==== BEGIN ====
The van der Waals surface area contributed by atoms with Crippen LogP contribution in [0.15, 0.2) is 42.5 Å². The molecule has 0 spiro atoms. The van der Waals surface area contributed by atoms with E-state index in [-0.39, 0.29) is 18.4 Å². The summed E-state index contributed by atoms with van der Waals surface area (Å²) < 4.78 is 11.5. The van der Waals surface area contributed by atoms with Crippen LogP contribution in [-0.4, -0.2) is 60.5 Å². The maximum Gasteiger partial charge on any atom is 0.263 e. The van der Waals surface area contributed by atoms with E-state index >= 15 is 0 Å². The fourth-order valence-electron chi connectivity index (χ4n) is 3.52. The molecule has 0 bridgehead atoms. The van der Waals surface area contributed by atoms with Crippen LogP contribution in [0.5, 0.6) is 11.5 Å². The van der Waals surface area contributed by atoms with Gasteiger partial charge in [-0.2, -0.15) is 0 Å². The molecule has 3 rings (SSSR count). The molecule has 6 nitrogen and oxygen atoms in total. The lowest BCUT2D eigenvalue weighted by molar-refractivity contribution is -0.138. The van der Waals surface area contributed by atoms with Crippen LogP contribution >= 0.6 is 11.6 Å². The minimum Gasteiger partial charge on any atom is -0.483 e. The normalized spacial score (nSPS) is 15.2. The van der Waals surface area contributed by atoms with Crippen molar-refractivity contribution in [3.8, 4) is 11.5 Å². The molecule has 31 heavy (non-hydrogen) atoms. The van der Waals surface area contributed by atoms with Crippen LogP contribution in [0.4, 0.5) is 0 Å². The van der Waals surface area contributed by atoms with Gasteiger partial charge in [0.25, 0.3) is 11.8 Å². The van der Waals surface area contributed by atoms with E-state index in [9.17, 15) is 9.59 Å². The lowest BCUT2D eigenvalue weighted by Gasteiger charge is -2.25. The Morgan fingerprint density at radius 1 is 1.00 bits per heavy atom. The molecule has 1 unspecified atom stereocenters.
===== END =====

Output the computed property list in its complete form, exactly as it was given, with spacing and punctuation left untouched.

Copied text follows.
The van der Waals surface area contributed by atoms with Crippen LogP contribution in [0.15, 0.2) is 42.5 Å². The molecule has 0 spiro atoms. The van der Waals surface area contributed by atoms with E-state index in [-0.39, 0.29) is 18.4 Å². The summed E-state index contributed by atoms with van der Waals surface area (Å²) < 4.78 is 11.5. The van der Waals surface area contributed by atoms with Crippen LogP contribution in [-0.4, -0.2) is 60.5 Å². The maximum Gasteiger partial charge on any atom is 0.263 e. The van der Waals surface area contributed by atoms with E-state index >= 15 is 0 Å². The fourth-order valence-electron chi connectivity index (χ4n) is 3.52. The molecule has 0 bridgehead atoms. The van der Waals surface area contributed by atoms with Crippen LogP contribution in [0.5, 0.6) is 11.5 Å². The van der Waals surface area contributed by atoms with Gasteiger partial charge in [-0.2, -0.15) is 0 Å². The molecule has 3 rings (SSSR count). The molecule has 6 nitrogen and oxygen atoms in total. The lowest BCUT2D eigenvalue weighted by molar-refractivity contribution is -0.138. The van der Waals surface area contributed by atoms with Crippen LogP contribution >= 0.6 is 11.6 Å². The minimum Gasteiger partial charge on any atom is -0.483 e. The normalized spacial score (nSPS) is 15.2. The van der Waals surface area contributed by atoms with Crippen molar-refractivity contribution in [3.8, 4) is 11.5 Å². The molecule has 31 heavy (non-hydrogen) atoms. The van der Waals surface area contributed by atoms with Crippen LogP contribution in [0.4, 0.5) is 0 Å². The van der Waals surface area contributed by atoms with Gasteiger partial charge in [0.25, 0.3) is 11.8 Å². The van der Waals surface area contributed by atoms with E-state index in [9.17, 15) is 9.59 Å². The lowest BCUT2D eigenvalue weighted by Gasteiger charge is -2.25. The Morgan fingerprint density at radius 1 is 1.00 bits per heavy atom. The molecule has 1 unspecified atom stereocenters.